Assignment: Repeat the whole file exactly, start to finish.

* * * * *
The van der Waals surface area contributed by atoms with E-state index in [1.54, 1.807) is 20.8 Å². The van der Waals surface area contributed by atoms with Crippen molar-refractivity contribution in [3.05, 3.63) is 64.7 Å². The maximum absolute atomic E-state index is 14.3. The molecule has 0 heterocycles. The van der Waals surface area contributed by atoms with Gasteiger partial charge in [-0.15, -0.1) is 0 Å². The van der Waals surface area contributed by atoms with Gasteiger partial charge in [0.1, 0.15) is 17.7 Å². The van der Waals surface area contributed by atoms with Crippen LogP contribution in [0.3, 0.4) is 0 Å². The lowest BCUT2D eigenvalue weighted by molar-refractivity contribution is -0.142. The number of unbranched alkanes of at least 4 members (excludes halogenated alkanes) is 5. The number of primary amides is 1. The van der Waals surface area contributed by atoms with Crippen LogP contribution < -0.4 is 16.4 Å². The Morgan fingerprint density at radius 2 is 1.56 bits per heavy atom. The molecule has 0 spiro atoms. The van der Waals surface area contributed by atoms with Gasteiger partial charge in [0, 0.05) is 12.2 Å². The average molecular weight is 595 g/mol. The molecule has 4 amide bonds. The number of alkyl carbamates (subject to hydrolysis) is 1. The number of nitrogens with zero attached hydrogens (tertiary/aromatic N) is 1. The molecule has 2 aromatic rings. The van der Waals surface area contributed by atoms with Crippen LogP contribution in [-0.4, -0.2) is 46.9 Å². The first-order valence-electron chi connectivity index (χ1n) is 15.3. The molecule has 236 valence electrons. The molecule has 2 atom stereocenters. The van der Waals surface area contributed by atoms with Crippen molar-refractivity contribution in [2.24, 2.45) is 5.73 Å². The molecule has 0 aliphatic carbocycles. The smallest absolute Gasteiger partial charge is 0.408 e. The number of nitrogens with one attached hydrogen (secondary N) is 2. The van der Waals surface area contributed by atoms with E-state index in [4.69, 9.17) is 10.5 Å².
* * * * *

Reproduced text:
The van der Waals surface area contributed by atoms with E-state index in [1.54, 1.807) is 20.8 Å². The van der Waals surface area contributed by atoms with Crippen molar-refractivity contribution in [3.05, 3.63) is 64.7 Å². The maximum absolute atomic E-state index is 14.3. The molecule has 0 heterocycles. The van der Waals surface area contributed by atoms with Gasteiger partial charge in [-0.15, -0.1) is 0 Å². The van der Waals surface area contributed by atoms with Gasteiger partial charge in [0.1, 0.15) is 17.7 Å². The van der Waals surface area contributed by atoms with Crippen LogP contribution in [0.3, 0.4) is 0 Å². The lowest BCUT2D eigenvalue weighted by molar-refractivity contribution is -0.142. The number of unbranched alkanes of at least 4 members (excludes halogenated alkanes) is 5. The number of primary amides is 1. The van der Waals surface area contributed by atoms with Crippen LogP contribution < -0.4 is 16.4 Å². The Morgan fingerprint density at radius 2 is 1.56 bits per heavy atom. The molecule has 0 spiro atoms. The van der Waals surface area contributed by atoms with Gasteiger partial charge in [0, 0.05) is 12.2 Å². The average molecular weight is 595 g/mol. The molecule has 4 amide bonds. The number of alkyl carbamates (subject to hydrolysis) is 1. The number of nitrogens with zero attached hydrogens (tertiary/aromatic N) is 1. The molecule has 2 aromatic rings. The van der Waals surface area contributed by atoms with Crippen LogP contribution in [-0.4, -0.2) is 46.9 Å². The first-order valence-electron chi connectivity index (χ1n) is 15.3. The molecule has 236 valence electrons. The molecule has 2 atom stereocenters. The van der Waals surface area contributed by atoms with Crippen molar-refractivity contribution in [2.24, 2.45) is 5.73 Å². The molecule has 0 aliphatic carbocycles. The smallest absolute Gasteiger partial charge is 0.408 e. The number of nitrogens with one attached hydrogen (secondary N) is 2. The van der Waals surface area contributed by atoms with E-state index in [4.69, 9.17) is 10.5 Å².